How I Cope with Hate & Terror

"Freedom is like a language in that if we don't use it, we lose it." - Bita Ehsanipour on

On Thursday, November 12, Beirut was attacked by ISIS and innocent lives were taken. The next day, on Friday, November 13, Paris was attacked and more innocent lives were senselessly taken.

Atlas, where does it hurt quote by Warsan Shire on JOYFETTI

You may have seen this quote by Warsan on your Facebook or Instagram feed, and it speaks volumes to the hate, hurt and terror in our world today. Our entire world is hurting.

The other day I was thinking, “What can I do to add love? What can I do to add light?” And I thought about how I personally react to terror.

1. I educate myself.

I’m fortunate to have friends and family from different ethnicities and religions, who are passionate about helping people around the world. So when the local news didn’t talk about the attacks in Beirut, my friends did. I read about the attacks in Beirut on my Facebook and Instagram feeds. Then I Googled to learn more—about the attacks in both Beirut and Paris.

Here in America, we’re fortunate to have access to so many different news sources thanks to the internet. We don’t have to rely on our TV screens.

We’re responsible for our own knowledge and understanding.

Some wake up and go to bed with the news. Personally, I’d rather start my day on a positive note—by working out, reviewing my goals, and setting my intention for the day—and I like to end my night on a positive note as well. But ignorance is definitely not bliss. So I don’t avoid the news. I make a point to actively inform and educate myself by tuning into the news (typically ABC & CNN), reading articles on the internet and letters from those actually “living it”, reading tweets (I love using Twitter as a news source), and talking with friends and family. I also seek out poetry. Have you read Warsan Shire’s poem “Home”? It’s an extremely powerful, moving poem that speaks to the experience of being a refugee. You can read her full poem here—it’s AMAZING. I hope you read it.

Here‘s some more beautiful poetry speaking out for refugees, on The Guardian’s website.

Home by Warsan Shire on

2. I practice kindness.

Darkness cannot drive out darkness, only light can do that MLK Jr. quote on

Did a stranger ever make your day? Hopefully your answer is “YES!”

My answer is definitely, “yes!” I make a point to practice kindness because really, why not practice kindness? The world can be an ugly place, but it can also be beautiful. And every day we have the power to make it more beautiful just by being kind to one another. So I practice kindness, because like I said before, why not?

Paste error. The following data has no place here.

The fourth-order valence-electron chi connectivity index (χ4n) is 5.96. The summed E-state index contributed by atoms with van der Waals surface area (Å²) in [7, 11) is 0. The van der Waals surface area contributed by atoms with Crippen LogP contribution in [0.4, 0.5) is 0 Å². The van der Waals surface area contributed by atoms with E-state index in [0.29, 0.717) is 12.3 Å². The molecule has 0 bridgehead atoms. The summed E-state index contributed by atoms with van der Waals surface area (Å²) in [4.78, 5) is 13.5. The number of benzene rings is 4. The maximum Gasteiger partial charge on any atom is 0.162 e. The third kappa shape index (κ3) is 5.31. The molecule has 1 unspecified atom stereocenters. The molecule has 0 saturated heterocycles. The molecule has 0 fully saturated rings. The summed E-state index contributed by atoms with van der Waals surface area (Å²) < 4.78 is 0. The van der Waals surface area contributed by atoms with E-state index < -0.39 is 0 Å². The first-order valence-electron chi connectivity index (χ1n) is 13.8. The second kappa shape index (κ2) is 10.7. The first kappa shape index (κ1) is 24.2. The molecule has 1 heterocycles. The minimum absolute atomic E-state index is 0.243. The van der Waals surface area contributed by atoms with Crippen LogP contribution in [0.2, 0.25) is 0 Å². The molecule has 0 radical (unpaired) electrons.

But, consider this: Practicing kindness is free—it doesn’t cost you anything—and when you lift someone’s spirit or “restore their faith in humanity” (a bit cheesy, but stick with me) you lift your own spirit as well. Just think about it… Didn’t you feel REALLY good about yourself the last time you did something thoughtful for a family member, a friend or a complete stranger? Some say there’s no such thing as a completely selfless act, because when we do good we feel good. I say… So what? I’m thankful it feels good to do good. Hopefully more of us give into that aspect of our biology, and more often, because our world needs more good.

3. I celebrate my freedom.

Fear is a dangerous emotion. A healthy amount may be necessary, sure, but when we let fear control our lives it prevents us from EXPERIENCING life. When I was younger, I let fear talk me out of many things, and it stills creeps in at times, but I make a conscious decision to keep my fear in check.

Saturday, I had plans to see Hardwell live. I couldn’t help but draw a correlation between my Saturday night plans and the horrific attacks on Paris, at the Bataclan concert hall. It would’ve been easy to give into fear and stay home—avoid concerts, avoid crowds—but instead I celebrated my freedom and went to the concert (& he was incredible). On Sunday, I had tickets to the Vikings/Raiders game. Again, it would’ve been easy to stay home out of fear, but I choose to celebrate my freedom and enjoyed the game and our amazing seats.

Freedom is like a language in that if we don’t use it, we lose it.

4. I choose love.

Have you read Antoine Leiris’ letter to ISIS? Antoine’s wife of 12 years, Helen Muyal-Leiris, with whom he has a 17-month old son, was killed in the attack on the Bataclan concert hall in Paris on Friday. On Monday, Antoine shared a letter titled, “Vous n’aurez pas ma haine”, (“You Will Not Have My Hatred”), on Facebook. What’s beautiful about Antoine’s letter is the strength with which he chooses love in a moment when many would understand him choosing hate. You can read Antoine’s full letter translated in English here, on ABC News’ website. It’s so sad, so beautiful and so well written. I started bawling while reading it.

Another powerful letter I came across is Sarah Jameel’s letter, “A Love Letter to Beirut, Paris and Beyond From Sri Lanka”, which you can read here, on the Huffington Post website.

People cope with sadness, hate, hurt, and terror in many different ways. For me, these four actions help me feel empowered, rather than helpless, and help me add love and light, rather than spread hate and fear.

My thoughts and prayers are with the people of Beirut and Paris, and the innocent refugees who are seeking a safe home. I hope the love of the world surrounds you and strengthens you.


It’s okay to get political. | JOYFETTI
[…] went to SFO to protest against Trump’s unlawful, ill-advised ban against refugees and citizens of 7 primarily Muslim countries: Iraq, Syria, Iran ( where my family & I are from […]